Tuesday, October 2, 2012

When Is 'Hug an Immigrant Day'?

"Sometimes I think you have to march right in and demand your rights, even if you don't know what your rights are, or who the person is you're talking to. Then on the way out, slam the door."
Jack Handey

Yeah, it's like that.

Being an immigrant makes me feel really stupid sometimes. And then lonely. Like I need a hug. But then I get over it remembering why I'm here and how awesome it is to live here. Really. Let me pull a few snippets of conversations I've had this week:

"How was your weekend?" fellow Taekwondo mother asks.
"It was relaxing. We mostly stayed in our neighborhood. Though the holidays can be a bit rough because there is a cafeteria across the street from us and they like to play loud music," I responded. A saint was recently celebrated, so work & school were suspended for the day. I trust that there are other activities than the ones I witness to celebrate saints: drinking & provocative dancing. But that is currently the extent of my knowledge.
"How late do they play their music?" she's concerned.
"Usually until 2 am."
She gasped, "You should call the police."
"Wait, what? What will they do?" I'm entirely confused. I thought this was something you just made peace with, otherwise someone surely would have done something about it by now, right?
"They come and make them turn down the music. Two in the morning is ludicrous."
I agree.
"Oh," I said, slightly doubtful, "I had no idea they did that." And I'm still skeptical. What I really want to know, however, is can the police make them play a wider variety songs? The 15-or-so in their repoitoire is getting a bit old. My kids know all the words. And I have no idea what most of the lyrics mean. You see? Stupid.
"Hows it going?" a friend who I ran into at the park asks.
"Yeah, good. It's been extra hot at our house today since the power has been out since 10 am, though," I respond.
"Oh. You don't have an inversor?" An inversor is back-up energy provided by several car batteries and is a bit costly.
"No, you?" I ask.
"Yes, but we're in a 24-hour electricity zone," she says.
"Then why do you have an inversor?" I'm confused.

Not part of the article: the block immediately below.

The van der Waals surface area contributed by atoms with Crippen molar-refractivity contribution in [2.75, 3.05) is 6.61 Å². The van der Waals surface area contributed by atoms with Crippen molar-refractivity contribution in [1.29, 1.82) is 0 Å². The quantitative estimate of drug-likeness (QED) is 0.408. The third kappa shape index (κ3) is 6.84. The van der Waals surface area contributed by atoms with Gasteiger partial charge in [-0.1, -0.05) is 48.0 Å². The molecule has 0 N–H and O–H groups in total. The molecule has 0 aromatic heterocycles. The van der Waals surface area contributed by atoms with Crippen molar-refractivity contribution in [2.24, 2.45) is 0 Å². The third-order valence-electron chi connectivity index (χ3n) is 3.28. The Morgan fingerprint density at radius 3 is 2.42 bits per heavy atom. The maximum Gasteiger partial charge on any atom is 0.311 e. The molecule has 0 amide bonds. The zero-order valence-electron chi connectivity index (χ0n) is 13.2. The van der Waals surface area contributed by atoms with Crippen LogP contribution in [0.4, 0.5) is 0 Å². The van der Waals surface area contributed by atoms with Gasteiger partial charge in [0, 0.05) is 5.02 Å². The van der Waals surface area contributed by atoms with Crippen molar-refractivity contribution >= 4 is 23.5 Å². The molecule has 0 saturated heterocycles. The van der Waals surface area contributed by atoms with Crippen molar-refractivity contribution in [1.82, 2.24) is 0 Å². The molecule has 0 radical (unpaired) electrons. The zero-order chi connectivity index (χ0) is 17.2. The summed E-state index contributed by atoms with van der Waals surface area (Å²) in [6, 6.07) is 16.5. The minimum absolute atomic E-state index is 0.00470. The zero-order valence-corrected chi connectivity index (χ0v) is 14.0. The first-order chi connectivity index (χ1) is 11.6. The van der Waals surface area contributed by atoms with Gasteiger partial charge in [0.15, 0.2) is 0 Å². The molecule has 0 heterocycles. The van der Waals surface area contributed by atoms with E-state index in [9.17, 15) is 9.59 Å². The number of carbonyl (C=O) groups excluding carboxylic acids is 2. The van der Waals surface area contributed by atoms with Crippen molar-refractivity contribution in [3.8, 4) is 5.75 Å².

"For when the power goes out. It goes out for maybe three hours twice a week," she informs me.
"Oh. Ours is about the same. But that's not 24 hours is it?" I raise an eyebrow, fairly certain I remember how many hours are in a day.
She just smiled. I'm not sure what that means.
You see? Stupid.
I asked another mother of small children who her kids' dentist is. She gave me his phone number. That was easy enough.
I called the number. Turns out it was the dentist's personal cell phone number. I've never had that happen before.
I was able to finally connect with his office and make an appointment for the kiddos on a Tuesday at 9:30 am. We'd just keep them home from school that day. Afterall, they hadn't been to the dentist in a little over a year. Yikes.
Josh took the kids to their appointment while I had my weekly work conference call.
The following is a phone conversation while they were still out:
Me: "Hey, how was the dentist?"
Josh: "We got into his office finally. He looked at me funny and then asked which of us was here to see him. I told him you made appointments for both the kids."
Me: "Yeah?"
Josh: "Then he said he was an orthodontist and doesn't usually put braces on kids."
Me: "What?! I used the word dentist with every single person along the way, including him. An orthodontist?"
Josh: "Yeah. So, I'm at an actual dentist's office now who Mr. Orthodontist recommended. Can you take the kids tomorrow at 5?"
Me: "Sure thing. Thanks, love."
You see? Stupid.
"So, apparently I'm the class president," Max tells me as we're leaving his school, headed home.
"What does that mean?" Do they do that sort of thing in 2nd grade?
"I don't know," he shrugs.
"Well, being a president sounds like a lot of work. What do you have to do?"
"I don't know," he shrugs again.
He came to me a few days later.
"Mom! You were right. Presidents do have more work. My teacher gives me more homework than the other kids."
"Huh," is all I've got. Really?
We have a lot of conversations like that. Or the other way around where he asks me and I respond, "I don't know." It's the reality of being in a place where it's not as easy as picking up a brochure and learning about any given topic. I can't help but think I'm doing my children a bit of a disservice by not knowing more about how things work here. While other parents here are wisely answering their youngin's questions, I'm pulling out the "I don't know" card willy-nilly. Maybe it'll mean that they'll grow up to be comfortable with ambiguity, which is not something Americans are generally good at in the first place. I'm slowly letting go of the need to know the who, what, where, when and why of every situation I'm in. Don't get me wrong, I still ask or analyze with Josh. I'm just not as frustrated when clear answers aren't available. They're usually not. Or at least not to me.

But what will more likely happen is what I saw in lots of immigrant families I worked with in the US: the kids are showing the parents around. Soon enough, my kids will know more lingo, what certain gestures mean, why you should do certain things in certain places and not in others, and any number of things that I can't even imagine because I am an immigrant and always will be. I can be bilingual, but I will always struggle to be bicultural. My kids, as current trends suggest, will have both in the bag in no time at all.

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